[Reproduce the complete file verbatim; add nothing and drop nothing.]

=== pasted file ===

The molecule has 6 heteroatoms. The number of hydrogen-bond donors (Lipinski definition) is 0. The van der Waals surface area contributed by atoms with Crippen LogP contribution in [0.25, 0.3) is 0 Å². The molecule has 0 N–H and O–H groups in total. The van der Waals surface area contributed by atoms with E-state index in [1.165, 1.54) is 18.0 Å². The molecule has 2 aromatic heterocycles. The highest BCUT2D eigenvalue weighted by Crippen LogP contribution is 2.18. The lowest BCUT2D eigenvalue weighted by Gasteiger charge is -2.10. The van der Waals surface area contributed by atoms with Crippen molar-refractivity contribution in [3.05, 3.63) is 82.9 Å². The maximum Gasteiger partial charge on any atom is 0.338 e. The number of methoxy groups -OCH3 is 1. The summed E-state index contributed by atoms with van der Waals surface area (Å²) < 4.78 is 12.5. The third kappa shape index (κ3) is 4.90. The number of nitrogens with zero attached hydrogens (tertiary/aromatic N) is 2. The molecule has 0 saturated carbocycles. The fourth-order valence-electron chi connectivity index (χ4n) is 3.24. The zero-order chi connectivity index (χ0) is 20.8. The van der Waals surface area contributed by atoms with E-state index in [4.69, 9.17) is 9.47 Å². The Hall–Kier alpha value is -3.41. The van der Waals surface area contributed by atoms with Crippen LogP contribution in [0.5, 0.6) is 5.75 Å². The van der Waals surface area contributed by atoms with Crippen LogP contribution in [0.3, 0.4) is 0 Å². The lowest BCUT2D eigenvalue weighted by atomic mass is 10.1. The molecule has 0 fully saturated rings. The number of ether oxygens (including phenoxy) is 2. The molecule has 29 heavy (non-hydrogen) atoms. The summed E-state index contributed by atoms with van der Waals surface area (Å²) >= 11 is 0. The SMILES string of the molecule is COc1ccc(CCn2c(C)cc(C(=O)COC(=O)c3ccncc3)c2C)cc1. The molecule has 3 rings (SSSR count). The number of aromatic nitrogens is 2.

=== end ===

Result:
The molecule has 6 heteroatoms. The number of hydrogen-bond donors (Lipinski definition) is 0. The van der Waals surface area contributed by atoms with Crippen LogP contribution in [0.25, 0.3) is 0 Å². The molecule has 0 N–H and O–H groups in total. The van der Waals surface area contributed by atoms with E-state index in [1.165, 1.54) is 18.0 Å². The molecule has 2 aromatic heterocycles. The highest BCUT2D eigenvalue weighted by Crippen LogP contribution is 2.18. The lowest BCUT2D eigenvalue weighted by Gasteiger charge is -2.10. The van der Waals surface area contributed by atoms with Crippen molar-refractivity contribution in [3.05, 3.63) is 82.9 Å². The maximum Gasteiger partial charge on any atom is 0.338 e. The number of methoxy groups -OCH3 is 1. The summed E-state index contributed by atoms with van der Waals surface area (Å²) < 4.78 is 12.5. The third kappa shape index (κ3) is 4.90. The number of nitrogens with zero attached hydrogens (tertiary/aromatic N) is 2. The molecule has 0 saturated carbocycles. The fourth-order valence-electron chi connectivity index (χ4n) is 3.24. The zero-order chi connectivity index (χ0) is 20.8. The van der Waals surface area contributed by atoms with E-state index in [4.69, 9.17) is 9.47 Å². The Hall–Kier alpha value is -3.41. The van der Waals surface area contributed by atoms with Crippen LogP contribution in [0.5, 0.6) is 5.75 Å². The van der Waals surface area contributed by atoms with Crippen LogP contribution in [0.3, 0.4) is 0 Å². The lowest BCUT2D eigenvalue weighted by atomic mass is 10.1. The molecule has 0 fully saturated rings. The number of ether oxygens (including phenoxy) is 2. The molecule has 29 heavy (non-hydrogen) atoms. The summed E-state index contributed by atoms with van der Waals surface area (Å²) >= 11 is 0. The SMILES string of the molecule is COc1ccc(CCn2c(C)cc(C(=O)COC(=O)c3ccncc3)c2C)cc1. The molecule has 3 rings (SSSR count). The number of aromatic nitrogens is 2.